This April, some of the world’s greatest botanical artists are displaying their work at the RHS Botanical Art & Photography Show, at London’s Saatchi Gallery. The curator of the show is Charlotte Brooks, from the RHS Lindley Library, a huge horticultural library, also in London.

This year Brooks is presenting around 150 illustrations from 23 different artists, in media ranging from pen and ink, coloured pencil and graphite to watercolour and acrylic paint, all competing for an RHS medal.

“It’s a combination of skills,” she tells National Geographic UK. “The technical ability to draw accurately, to observe and really understand your subject, and translate that into an illustration that is beautifully coloured and presented, and which draws the viewer in to know more about the plant. The artists need some botanical knowledge too.”

There’s no disputing the skill and beauty of the works on display. But what scientific function do they serve in a world where every botanist in the field is armed with cameras and plant identification apps?

“One of the difficulties with using just a single photograph is that it’s taken at a given moment in time,” Brooks adds. “Botanical artists, on the other hand, perhaps include life-cycle information from bud to bloom. They might show a point of decay. You can get a lot more information encapsulated in a single picture.”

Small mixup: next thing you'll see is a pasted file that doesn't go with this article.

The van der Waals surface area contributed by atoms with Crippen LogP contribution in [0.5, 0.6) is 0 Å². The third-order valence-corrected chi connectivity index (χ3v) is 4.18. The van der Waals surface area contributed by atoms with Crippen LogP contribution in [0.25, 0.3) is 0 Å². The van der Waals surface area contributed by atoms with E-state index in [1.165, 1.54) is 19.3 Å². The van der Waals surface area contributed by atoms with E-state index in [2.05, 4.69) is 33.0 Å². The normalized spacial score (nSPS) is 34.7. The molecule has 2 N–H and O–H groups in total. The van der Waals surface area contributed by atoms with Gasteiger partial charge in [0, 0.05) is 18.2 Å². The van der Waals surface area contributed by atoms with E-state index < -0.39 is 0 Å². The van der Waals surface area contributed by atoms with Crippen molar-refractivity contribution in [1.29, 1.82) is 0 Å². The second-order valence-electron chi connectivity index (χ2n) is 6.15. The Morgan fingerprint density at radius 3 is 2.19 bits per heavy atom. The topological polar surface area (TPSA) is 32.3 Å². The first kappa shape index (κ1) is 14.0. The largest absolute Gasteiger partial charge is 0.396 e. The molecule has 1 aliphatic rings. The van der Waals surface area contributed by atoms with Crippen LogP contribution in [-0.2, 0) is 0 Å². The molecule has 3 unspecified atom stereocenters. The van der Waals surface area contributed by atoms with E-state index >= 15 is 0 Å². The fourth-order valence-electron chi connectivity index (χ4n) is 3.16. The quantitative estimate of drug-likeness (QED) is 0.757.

Lathyrus japonicus, by Mitsuko Kurashina. The Japanese artist has chosen to depict plants that, despite vast amounts of radiation, have thrived in the forests, beaches, swamps and lagoons of Japan’s northeast coastal region during the years following the devastating 2011 tsunami. 

Photograph by Mitsuko KURASHINA / RHS Botanical Art and Photography Show 2022

Pontederia korsakowii, by Mitsuko Kurashina. Kurashina describes her process on her website: “The most important thing when drawing plants is fieldwork. I begin with walking around mountains and fields to observe the plants and the surrounding environment. This is because there are differences in colour, shapes and sizes depending on the surrounding environment even if it is the same kind of plant.”